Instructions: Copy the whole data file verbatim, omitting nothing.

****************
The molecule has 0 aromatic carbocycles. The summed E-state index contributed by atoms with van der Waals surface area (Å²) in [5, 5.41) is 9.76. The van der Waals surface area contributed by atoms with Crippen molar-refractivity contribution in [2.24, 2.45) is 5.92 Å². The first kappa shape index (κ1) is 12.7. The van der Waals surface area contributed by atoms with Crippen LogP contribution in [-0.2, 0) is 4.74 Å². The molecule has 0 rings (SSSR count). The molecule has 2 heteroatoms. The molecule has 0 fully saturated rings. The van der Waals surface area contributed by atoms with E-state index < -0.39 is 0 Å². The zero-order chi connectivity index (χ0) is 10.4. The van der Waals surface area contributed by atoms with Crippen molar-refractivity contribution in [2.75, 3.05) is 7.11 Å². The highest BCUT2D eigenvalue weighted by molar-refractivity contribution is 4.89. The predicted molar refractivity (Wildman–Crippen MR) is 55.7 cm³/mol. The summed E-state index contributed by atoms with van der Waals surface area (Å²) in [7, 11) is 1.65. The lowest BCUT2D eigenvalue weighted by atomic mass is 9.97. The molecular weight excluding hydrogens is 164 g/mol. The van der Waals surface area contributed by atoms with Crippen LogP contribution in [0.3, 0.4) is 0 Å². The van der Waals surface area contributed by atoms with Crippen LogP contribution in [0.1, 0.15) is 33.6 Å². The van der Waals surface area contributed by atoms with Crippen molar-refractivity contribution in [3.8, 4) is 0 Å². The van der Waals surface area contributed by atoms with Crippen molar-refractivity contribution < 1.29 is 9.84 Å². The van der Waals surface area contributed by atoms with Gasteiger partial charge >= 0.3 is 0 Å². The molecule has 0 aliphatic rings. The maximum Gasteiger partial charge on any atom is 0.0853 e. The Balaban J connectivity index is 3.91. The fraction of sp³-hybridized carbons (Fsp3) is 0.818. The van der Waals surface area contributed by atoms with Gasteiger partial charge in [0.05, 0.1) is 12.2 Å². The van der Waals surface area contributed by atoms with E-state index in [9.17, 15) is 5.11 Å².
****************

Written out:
The molecule has 0 aromatic carbocycles. The summed E-state index contributed by atoms with van der Waals surface area (Å²) in [5, 5.41) is 9.76. The van der Waals surface area contributed by atoms with Crippen molar-refractivity contribution in [2.24, 2.45) is 5.92 Å². The first kappa shape index (κ1) is 12.7. The van der Waals surface area contributed by atoms with Crippen LogP contribution in [-0.2, 0) is 4.74 Å². The molecule has 0 rings (SSSR count). The molecule has 2 heteroatoms. The molecule has 0 fully saturated rings. The van der Waals surface area contributed by atoms with E-state index < -0.39 is 0 Å². The zero-order chi connectivity index (χ0) is 10.4. The van der Waals surface area contributed by atoms with Crippen molar-refractivity contribution in [2.75, 3.05) is 7.11 Å². The highest BCUT2D eigenvalue weighted by molar-refractivity contribution is 4.89. The predicted molar refractivity (Wildman–Crippen MR) is 55.7 cm³/mol. The summed E-state index contributed by atoms with van der Waals surface area (Å²) in [7, 11) is 1.65. The lowest BCUT2D eigenvalue weighted by atomic mass is 9.97. The molecular weight excluding hydrogens is 164 g/mol. The van der Waals surface area contributed by atoms with Crippen LogP contribution in [0.3, 0.4) is 0 Å². The van der Waals surface area contributed by atoms with Crippen LogP contribution in [0.1, 0.15) is 33.6 Å². The van der Waals surface area contributed by atoms with Crippen molar-refractivity contribution in [3.8, 4) is 0 Å². The van der Waals surface area contributed by atoms with Crippen molar-refractivity contribution < 1.29 is 9.84 Å². The van der Waals surface area contributed by atoms with Gasteiger partial charge >= 0.3 is 0 Å². The molecule has 0 aliphatic rings. The maximum Gasteiger partial charge on any atom is 0.0853 e. The Balaban J connectivity index is 3.91. The fraction of sp³-hybridized carbons (Fsp3) is 0.818. The van der Waals surface area contributed by atoms with Gasteiger partial charge in [0.05, 0.1) is 12.2 Å². The van der Waals surface area contributed by atoms with E-state index in [9.17, 15) is 5.11 Å².